In early October, GEO released what turned out to be our fastest downloaded publication of all time -- in less than two months, The Source Codes of Foundation Culture has been accessed more times than many publications are in their lifetime. Our communications team might hypothesize that it's a reflection of marketing prowess.
Though my colleagues are great at their jobs, I think there's another reason that The Source Codes of Foundation Culture has been so popular: More and more people in philanthropy are realizing just how critical attending to organizational culture is to success in grantmaking. For many, this is a realization that culture and values play a crucial role in how well grantmakers are able to attend to the rest of the work. As Peter Drucker once said, and as we discuss in this publication, "Culture eats strategy for breakfast."
This makes perfect sense. When we realize that culture has an effect on every element of work -- from the types of funding an organization offers to their ability to collaborate -- it should be obvious that understanding culture and spending the time to build an effective one are steps in the right direction. In fact, strategy has demanded an outsized share of our collective attention for far too long -- it's time to pay attention to culture.
So in this first significant foray into this subject for GEO, my friend and colleague Tom David and I decided to embrace the fact that this is a burgeoning conversation for many grantmakers and really start at the beginning -- specifically, we tried to answer the question: Where does organizational culture come from? This is a simple question with a complex answer that will differ for every grantmaker (and to every organization in the social sector).
As we explore in this publication -- and as we started to uncover in this interview I did with Tom -- the sources of culture can predate everyone who works at an organization. Uncovering these drivers of culture can be especially challenging and requires engaging a diverse audience of participants. This is why we put together a discussion starter GEO members can use to kick-off this conversation. If grantmakers can make progress on uncovering their culture, they will be in a strong position to understand the impact culture has on their work -- and to make changes where necessary to become more effective.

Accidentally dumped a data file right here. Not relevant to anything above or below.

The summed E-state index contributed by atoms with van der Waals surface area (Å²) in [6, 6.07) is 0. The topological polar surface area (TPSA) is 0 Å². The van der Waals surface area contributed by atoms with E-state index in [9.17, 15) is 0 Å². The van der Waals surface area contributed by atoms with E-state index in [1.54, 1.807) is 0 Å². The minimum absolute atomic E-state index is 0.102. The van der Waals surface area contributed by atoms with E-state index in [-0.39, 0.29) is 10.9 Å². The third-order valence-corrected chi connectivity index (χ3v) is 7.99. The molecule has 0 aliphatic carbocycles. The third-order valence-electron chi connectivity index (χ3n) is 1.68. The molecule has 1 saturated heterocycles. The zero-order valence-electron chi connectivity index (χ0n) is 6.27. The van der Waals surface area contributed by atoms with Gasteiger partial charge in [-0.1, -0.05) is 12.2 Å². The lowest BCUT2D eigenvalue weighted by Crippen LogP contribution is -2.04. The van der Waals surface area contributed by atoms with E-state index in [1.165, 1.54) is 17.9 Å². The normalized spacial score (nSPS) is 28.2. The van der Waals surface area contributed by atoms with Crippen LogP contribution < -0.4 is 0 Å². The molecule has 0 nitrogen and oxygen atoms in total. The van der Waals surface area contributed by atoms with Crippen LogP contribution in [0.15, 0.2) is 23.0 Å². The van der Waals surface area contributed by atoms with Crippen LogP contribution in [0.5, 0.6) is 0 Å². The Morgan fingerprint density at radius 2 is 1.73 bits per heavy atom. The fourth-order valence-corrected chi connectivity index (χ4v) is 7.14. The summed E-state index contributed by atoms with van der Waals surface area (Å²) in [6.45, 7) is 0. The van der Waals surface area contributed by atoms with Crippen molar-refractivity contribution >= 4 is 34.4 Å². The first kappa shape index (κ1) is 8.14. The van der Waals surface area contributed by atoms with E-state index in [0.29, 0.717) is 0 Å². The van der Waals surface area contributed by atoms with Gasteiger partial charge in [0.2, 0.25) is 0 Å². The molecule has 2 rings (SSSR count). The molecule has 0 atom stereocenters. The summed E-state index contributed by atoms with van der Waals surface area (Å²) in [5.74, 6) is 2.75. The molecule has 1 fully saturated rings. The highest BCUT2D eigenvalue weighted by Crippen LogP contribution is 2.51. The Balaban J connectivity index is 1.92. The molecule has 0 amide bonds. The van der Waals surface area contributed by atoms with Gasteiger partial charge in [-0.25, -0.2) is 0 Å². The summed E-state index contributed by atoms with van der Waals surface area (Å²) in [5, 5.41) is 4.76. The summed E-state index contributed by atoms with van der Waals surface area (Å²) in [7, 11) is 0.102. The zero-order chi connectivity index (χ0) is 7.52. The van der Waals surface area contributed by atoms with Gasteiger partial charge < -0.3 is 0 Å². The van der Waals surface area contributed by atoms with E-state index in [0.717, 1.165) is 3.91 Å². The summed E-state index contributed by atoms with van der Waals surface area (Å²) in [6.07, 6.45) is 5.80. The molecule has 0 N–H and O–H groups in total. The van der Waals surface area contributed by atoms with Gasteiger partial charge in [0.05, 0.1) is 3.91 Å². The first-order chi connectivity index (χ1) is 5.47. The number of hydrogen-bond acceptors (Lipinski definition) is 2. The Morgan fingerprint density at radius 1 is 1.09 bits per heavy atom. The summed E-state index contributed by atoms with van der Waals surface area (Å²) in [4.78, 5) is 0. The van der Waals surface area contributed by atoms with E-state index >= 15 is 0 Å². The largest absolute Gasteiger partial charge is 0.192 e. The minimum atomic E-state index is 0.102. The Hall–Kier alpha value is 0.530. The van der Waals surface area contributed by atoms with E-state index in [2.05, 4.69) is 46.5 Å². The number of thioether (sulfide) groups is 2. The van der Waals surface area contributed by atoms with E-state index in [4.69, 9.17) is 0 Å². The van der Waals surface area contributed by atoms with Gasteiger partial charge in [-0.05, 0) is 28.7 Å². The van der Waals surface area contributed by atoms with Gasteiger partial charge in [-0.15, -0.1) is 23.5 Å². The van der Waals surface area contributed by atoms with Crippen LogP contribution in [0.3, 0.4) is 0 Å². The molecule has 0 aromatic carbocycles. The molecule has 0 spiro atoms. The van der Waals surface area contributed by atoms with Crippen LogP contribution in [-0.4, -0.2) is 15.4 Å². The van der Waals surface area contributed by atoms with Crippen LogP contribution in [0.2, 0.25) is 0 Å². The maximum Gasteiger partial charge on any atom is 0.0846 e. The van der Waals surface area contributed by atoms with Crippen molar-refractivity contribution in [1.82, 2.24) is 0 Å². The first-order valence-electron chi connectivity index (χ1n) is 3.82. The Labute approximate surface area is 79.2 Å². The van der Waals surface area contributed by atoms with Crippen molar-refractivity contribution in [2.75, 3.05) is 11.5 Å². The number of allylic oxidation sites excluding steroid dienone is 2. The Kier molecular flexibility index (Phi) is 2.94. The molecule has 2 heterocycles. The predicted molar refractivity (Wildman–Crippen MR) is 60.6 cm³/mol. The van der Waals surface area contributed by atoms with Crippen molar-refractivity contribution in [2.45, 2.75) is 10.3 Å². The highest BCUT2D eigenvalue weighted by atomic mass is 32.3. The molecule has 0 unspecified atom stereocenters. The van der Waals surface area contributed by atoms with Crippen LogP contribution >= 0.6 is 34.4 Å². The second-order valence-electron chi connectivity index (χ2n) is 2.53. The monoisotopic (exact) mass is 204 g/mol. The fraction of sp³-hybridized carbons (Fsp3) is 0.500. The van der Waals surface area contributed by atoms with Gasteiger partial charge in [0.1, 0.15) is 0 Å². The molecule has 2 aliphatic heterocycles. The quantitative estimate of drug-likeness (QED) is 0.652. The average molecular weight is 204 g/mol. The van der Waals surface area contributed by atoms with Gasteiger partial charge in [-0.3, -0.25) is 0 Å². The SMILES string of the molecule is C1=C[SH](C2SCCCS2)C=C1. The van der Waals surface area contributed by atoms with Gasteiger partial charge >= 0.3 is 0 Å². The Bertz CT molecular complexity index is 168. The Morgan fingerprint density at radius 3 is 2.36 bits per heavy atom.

Philanthropy is just starting to have a conversation about culture in earnest, and I'm anxious for the role GEO can play. We'll continue to explore this topic and construct additional resources in the coming months and years. Next we'll answer questions that can help grantmakers develop an effective organizational culture: What are the hallmarks of an effective organizational culture? What are the factors that allow grantmakers to shape their internal culture? What steps can grantmakers take to create an environment where continuous progress is possible? What can grantmakers do to support effective practices?
As we and our members continue on this learning journey, we're committed to doing this work collaboratively--sharing our questions and what we are learning in an iterative way. We invite you to share your insights and questions with us. We've convened a Culture Advisory Committee, made up of thought leaders from the GEO community, who are serving to guide us as we develop this new body of work. And as we've always done, we'll be working to bring our members stories from their peers and lessons they can apply in their work.